It’s impossible to deny Ed Sheeran’s seat at today’s Round Table of popular culture, given the constant stream of internationally chart-topping tracks (“The A Team”, “Thinking Out Loud” and “Shape of You”, to name a few) he’s unleashed over the past couple of years. He requires little introduction. Now, on the Asian leg of a world tour for his third studio album ÷, and having just recovered from a cycling accident that resulted in two fractured arms, the British chart-ruler sat down with us to talk music and love before his show on Saturday night. Take a look below.
Taylor Swift’s Reputation album has just dropped, and Future and you feature on “End Game”. How did the collaboration come about?
I was in America, in July, playing at Mohegan Sun, which is a venue near her house in Rhode Islands. She had pretty much all of her bits done by the time she played the then-version of the track to me. I was like, ‘I don’t really know what I can do on this, other than to, like, scat rap. So I took it away, wrote it in my hotel room, recorded a demo of it the next day, and sent it to her. We finished it up with her and Max Martin, which was exciting. Then Future got on it. I really like the track. It’s a cool song.
Would you consider doing a full-on rap album?
“You have to work at love. I grew up in a family where you basically have to work through things, whatever happens. The rule is always: Never go to bed with an unresolved argument.”
Congrats on the recent release of the “Perfect” music video. How did you link up with Zoey Deutch?
I really like the movie Why Him? Have you seen it? It kind of reminds me of me, in a way. I’ve had a similar meeting. Zoey was great in that film, and I’d seen her in Before I Fall as well, and I just find that she’s a really talented actress, so I’m really happy that we got to film that video. It seems to have had a great response as well.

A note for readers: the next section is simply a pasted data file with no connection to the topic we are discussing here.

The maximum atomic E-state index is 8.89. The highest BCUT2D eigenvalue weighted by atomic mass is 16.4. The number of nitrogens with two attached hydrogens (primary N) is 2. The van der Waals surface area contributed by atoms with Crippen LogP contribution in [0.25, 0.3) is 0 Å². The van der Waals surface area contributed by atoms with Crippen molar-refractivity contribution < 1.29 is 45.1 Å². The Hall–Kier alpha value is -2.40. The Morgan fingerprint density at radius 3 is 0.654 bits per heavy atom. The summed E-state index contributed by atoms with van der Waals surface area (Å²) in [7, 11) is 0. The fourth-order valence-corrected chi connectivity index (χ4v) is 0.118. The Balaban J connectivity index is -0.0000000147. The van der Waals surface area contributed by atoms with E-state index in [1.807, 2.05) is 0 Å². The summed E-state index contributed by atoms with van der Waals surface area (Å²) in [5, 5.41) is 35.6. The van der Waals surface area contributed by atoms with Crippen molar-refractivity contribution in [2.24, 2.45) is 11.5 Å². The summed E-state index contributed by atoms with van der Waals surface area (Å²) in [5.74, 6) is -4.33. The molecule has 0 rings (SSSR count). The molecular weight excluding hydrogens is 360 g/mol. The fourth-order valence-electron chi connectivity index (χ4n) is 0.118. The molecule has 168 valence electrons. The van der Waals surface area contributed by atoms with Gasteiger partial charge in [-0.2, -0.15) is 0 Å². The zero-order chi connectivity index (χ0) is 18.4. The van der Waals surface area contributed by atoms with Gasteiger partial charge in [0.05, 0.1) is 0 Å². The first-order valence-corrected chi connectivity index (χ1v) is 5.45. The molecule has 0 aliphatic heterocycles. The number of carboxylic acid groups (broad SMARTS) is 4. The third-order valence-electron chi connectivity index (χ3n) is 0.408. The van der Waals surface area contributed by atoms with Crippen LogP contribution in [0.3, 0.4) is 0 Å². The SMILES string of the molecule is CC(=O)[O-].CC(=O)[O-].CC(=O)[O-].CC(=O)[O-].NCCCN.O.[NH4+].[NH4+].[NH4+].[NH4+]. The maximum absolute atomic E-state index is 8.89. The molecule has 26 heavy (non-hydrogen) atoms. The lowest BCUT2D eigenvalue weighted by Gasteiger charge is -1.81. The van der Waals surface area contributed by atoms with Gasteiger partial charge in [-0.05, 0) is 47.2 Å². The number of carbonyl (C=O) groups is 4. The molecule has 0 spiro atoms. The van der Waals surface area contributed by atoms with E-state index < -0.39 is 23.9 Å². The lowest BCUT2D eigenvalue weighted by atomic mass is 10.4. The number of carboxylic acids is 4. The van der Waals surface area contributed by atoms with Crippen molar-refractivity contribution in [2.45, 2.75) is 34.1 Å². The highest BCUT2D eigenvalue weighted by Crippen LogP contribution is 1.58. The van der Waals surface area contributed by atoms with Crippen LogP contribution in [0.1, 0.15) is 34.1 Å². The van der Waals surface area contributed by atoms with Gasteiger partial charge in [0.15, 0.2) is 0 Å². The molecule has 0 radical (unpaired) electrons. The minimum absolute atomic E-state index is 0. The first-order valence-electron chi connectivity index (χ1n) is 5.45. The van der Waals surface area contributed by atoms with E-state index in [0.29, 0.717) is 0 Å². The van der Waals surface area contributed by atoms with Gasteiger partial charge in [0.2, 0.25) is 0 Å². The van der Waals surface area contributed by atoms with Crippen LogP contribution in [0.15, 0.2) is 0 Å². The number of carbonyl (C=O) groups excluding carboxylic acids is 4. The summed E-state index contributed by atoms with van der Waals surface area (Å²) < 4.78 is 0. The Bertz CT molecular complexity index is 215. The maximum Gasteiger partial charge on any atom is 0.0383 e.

Judging by the video, you’re obviously a romantic. You’ve also witnessed love enduring for over 60 years, thanks to your grandparents. Is love a feeling or a choice to you?
I think it’s a little bit of both. I think love has to be worked out. That’s the one thing I’ve learnt from my grandparents, actually. They went through different stages of their life together and had different kinds of love throughout. The love that you feel when you’re in your early 20s is not the same love you feel when you’re in your 80s. You have to work at it. I grew up in a family where you basically have to work through things, whatever happens. The rule is always: Never go to bed with an unresolved argument.
How do you feel about being one of the few UK powerhouses in an arena dominated by the US?
Actually, I think the UK does really, really well, for such a small island. I mean, One Direction was the biggest boyband in the world, Mumford & Sons was the biggest alternative band in the world, Adele’s the biggest singer in the world… I do alright; Coldplay is pretty big. So I actually think that the UK, as a whole, competes pretty much one-on-one with the US. Apart from maybe urban music. I don’t think Americans really understand UK rap. But in the UK, we really like American rap.